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I've generally been told that the following is bad practice.

from module import *

The main reasoning (or so I've been told), is that you could possibly import something you didn't want, and it could shadow a similarly named function or class from another module.

However, what about PyQt

from PyQt4.QtCore import *

Every example I've ever seen is written this way, mainly because everything exported from Qt starts with "Q", so it's not going to shadow anything.

What's the concensus? Is it always bad to use * imports?

EDIT:

Just to be clear, this question is specifically in regards to using PyQt4. It has nothing to do with the way I am designing some other project.

Basically, I've found that coding to PEP8 has improved my code readability, except with regards to importing PyQt4, and so I've disregarded the frowns from purists until now. But now my dev group is deciding on one convention and I'm wondering if this is a scenario "where practicality beats purity", or if I should just suck it up and deal with monstrous PyQt4 imports

from PyQt4.QtGui import QComboBox, QLineEdit, QLayout, Q;lakdfaf.......
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“Although certain modules are designed to export only names that follow certain patterns when you use import *, it is still considered bad practise in production code.” docs.python.org/tutorial/modules.html –  Josh Lee May 4 '11 at 0:38
4  
yeah, I would prefer import PyQt4.QtGui as QT to that potentially ever-growing list of symbols being pulled into the local namespace. –  samplebias May 4 '11 at 0:54

8 Answers 8

up vote 8 down vote accepted

This can sort of turn into a religious war. It's a matter of whether you want to be explicit or whether you want to avoid being too verbose. In general, following the Zen of Python, it's better to be explicit, but sometimes people just don't find it practical to list every import from particular module.

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So don't import them - reference them indirectly via the module (and give it a short name as an alias) –  ncoghlan May 4 '11 at 7:22

My general rule is that if I didn't write the module, I don't import it all. My biggest fear is actually over writing local variables that might have been defined in the imported module. So to keep from having to type in long module names, I use the import as feature. Using your module as an example I would do the following:

import PyQt4.QtCore as qt

That being said, I have many support modules that I write that I will import everything. Like the pyqt module, I name them with a descriptive name that helps show which module it came from.

Edit per comment
When I use import*, my support modules do not contain classes or anything that can create a new instance. They tend to be groups of functions that modify existing instances only. To help clarify my opinion: If I am the owner of the source code and I will be the primary maintainer, I will use the import* otherwise I would use the import as.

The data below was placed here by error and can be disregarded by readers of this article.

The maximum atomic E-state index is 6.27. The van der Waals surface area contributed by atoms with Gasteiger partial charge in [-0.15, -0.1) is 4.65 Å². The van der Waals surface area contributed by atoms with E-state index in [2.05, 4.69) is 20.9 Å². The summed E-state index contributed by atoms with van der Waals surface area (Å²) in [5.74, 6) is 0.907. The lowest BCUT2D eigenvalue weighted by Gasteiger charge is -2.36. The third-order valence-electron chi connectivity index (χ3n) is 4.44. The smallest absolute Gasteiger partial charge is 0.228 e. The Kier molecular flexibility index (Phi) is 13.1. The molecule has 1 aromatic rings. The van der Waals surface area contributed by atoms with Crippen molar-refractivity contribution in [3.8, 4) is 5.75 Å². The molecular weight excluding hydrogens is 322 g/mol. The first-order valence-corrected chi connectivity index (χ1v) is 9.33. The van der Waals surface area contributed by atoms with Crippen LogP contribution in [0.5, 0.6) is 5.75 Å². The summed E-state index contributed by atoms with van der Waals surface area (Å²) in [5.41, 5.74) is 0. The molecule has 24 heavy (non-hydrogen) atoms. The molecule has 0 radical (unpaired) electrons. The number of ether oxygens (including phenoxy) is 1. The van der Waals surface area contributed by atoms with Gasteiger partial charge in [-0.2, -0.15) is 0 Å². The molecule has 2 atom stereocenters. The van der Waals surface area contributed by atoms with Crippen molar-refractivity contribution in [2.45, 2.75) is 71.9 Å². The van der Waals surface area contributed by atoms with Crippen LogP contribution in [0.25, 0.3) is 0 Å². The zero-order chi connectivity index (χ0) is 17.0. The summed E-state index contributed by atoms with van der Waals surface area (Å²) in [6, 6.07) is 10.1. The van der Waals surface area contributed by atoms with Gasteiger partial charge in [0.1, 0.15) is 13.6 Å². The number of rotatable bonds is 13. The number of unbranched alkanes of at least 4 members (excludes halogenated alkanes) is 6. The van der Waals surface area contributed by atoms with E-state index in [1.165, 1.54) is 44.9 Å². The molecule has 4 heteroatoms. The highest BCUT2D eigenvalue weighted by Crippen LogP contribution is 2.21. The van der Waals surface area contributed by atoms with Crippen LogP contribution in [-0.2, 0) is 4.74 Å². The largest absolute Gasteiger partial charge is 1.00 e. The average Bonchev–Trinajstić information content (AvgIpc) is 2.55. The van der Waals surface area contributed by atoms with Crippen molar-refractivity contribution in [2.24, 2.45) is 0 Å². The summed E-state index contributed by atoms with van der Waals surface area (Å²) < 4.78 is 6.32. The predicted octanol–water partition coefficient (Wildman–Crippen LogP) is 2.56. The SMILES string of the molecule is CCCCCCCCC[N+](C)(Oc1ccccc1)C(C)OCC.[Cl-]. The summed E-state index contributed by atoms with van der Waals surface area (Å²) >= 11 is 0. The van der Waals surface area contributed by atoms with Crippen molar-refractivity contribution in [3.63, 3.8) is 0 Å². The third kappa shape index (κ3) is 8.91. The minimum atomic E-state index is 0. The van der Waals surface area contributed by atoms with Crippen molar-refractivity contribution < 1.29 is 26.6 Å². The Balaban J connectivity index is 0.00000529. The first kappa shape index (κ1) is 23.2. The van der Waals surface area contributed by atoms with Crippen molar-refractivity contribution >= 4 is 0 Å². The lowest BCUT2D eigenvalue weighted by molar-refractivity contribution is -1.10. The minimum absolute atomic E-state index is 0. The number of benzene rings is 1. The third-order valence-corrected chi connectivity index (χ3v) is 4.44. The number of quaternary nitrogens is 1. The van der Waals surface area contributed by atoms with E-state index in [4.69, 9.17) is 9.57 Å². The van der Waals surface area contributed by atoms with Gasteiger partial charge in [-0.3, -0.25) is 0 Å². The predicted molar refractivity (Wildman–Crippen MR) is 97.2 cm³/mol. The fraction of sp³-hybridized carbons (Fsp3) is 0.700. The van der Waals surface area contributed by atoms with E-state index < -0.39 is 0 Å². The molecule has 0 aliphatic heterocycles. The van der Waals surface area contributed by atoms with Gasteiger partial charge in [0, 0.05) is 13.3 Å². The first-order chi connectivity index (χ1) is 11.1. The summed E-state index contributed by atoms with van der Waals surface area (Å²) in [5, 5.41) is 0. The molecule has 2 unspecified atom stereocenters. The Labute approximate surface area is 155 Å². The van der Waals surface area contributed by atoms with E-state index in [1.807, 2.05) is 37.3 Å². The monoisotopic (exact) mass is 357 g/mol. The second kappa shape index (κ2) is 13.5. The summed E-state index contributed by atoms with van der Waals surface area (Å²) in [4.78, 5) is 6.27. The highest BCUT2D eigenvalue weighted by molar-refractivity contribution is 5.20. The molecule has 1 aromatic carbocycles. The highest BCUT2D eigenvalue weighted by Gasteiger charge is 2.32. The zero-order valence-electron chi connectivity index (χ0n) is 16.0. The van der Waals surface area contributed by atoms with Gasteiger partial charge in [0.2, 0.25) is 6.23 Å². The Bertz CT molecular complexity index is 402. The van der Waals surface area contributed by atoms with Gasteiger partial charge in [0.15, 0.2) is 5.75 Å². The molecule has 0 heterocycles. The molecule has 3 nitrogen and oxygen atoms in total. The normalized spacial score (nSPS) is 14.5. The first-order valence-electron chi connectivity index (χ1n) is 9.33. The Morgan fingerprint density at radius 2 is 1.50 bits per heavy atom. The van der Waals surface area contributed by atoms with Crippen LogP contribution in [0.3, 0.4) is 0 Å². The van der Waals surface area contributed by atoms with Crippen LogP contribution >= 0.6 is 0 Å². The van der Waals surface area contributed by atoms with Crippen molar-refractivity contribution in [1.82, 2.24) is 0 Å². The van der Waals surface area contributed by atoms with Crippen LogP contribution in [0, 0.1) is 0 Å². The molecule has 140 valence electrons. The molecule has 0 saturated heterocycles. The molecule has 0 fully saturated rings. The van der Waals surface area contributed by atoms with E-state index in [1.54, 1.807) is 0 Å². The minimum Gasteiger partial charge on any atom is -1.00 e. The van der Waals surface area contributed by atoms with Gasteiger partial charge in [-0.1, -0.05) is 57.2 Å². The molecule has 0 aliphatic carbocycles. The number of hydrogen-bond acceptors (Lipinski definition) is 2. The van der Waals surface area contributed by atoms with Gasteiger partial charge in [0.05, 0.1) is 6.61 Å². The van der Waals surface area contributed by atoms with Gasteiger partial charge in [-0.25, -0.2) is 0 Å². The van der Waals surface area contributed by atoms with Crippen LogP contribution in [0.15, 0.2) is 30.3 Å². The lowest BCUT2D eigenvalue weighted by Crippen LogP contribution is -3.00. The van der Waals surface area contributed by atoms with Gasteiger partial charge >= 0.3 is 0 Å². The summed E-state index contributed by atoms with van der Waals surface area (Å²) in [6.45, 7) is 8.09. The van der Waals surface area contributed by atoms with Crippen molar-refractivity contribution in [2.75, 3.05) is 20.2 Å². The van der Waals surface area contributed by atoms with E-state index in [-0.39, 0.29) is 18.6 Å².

Another reason that I use the import as feature is to allow me to mock modules for debugging purposes. In a project that I am working on now, I use pyVisa to talk to a number of GPIB devices. When I'm not connected to the devices GPIB network, I can use a dummy_visa module to write to the stdout(to verify I am sending the correct format) and return a random number (to test my application). See below

if visa_debug:
    import dummy_visa as visa
else:
    import visa
gpib = visa.Instrument("GPIB0::10")
gpib.write("MEAS:VOLT?")
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You kind of contradicted yourself. With PyQt, unless you're naming your classes QClass, you're not going to overwrite anything, which seems to be your sole reason for not using from x import *. If you are sure it's not going to overwrite anything, would you or would you not use *? –  user297250 May 4 '11 at 1:17
    
I suppose I should have been a bit more concise in my answer. After re-reading it, it does sound that i contradicted my self :). See edit. –  Adam Lewis May 4 '11 at 1:30
    
I see the benefit of import as for testing; though, I would normally just change my environment or pythonpath for something like this. It's also unlikely I will be testing my own special builds of PyQt this way. –  user297250 May 4 '11 at 2:23

Making an explicit exception for modules that already include a namespace in their naming convention (such as the Q* of PyQT) is perfectly reasonably. However, I recommend being clear that the default is still "don't use it" and simply list this exception in your coding guidelines.

import * is also acceptable when it is used as a namespace manipulation trick within an application (the two forms of that I am familiar with are optional C acceleration modules that are imported at the end of the pure Python version, and "flattening" a package namespace in __init__). The key point is that the importing module and the module being imported are under the control of the same set of developers, and hence avoiding namespace clashes is completely within their control.

The final exception is for convenience at the interactive prompt.

In other situations, it is best to either import specific names or reference them indirectly through the module name (or, if there are some commonly reference items, do both:

import module # Can access anything from module import a, b, c # But we reference these a lot, so retrieve them directly

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Tutorial, chapter 6:

Note that in general the practice of importing * from a module or package is frowned upon, since it often causes poorly readable code. However, it is okay to use it to save typing in interactive sessions.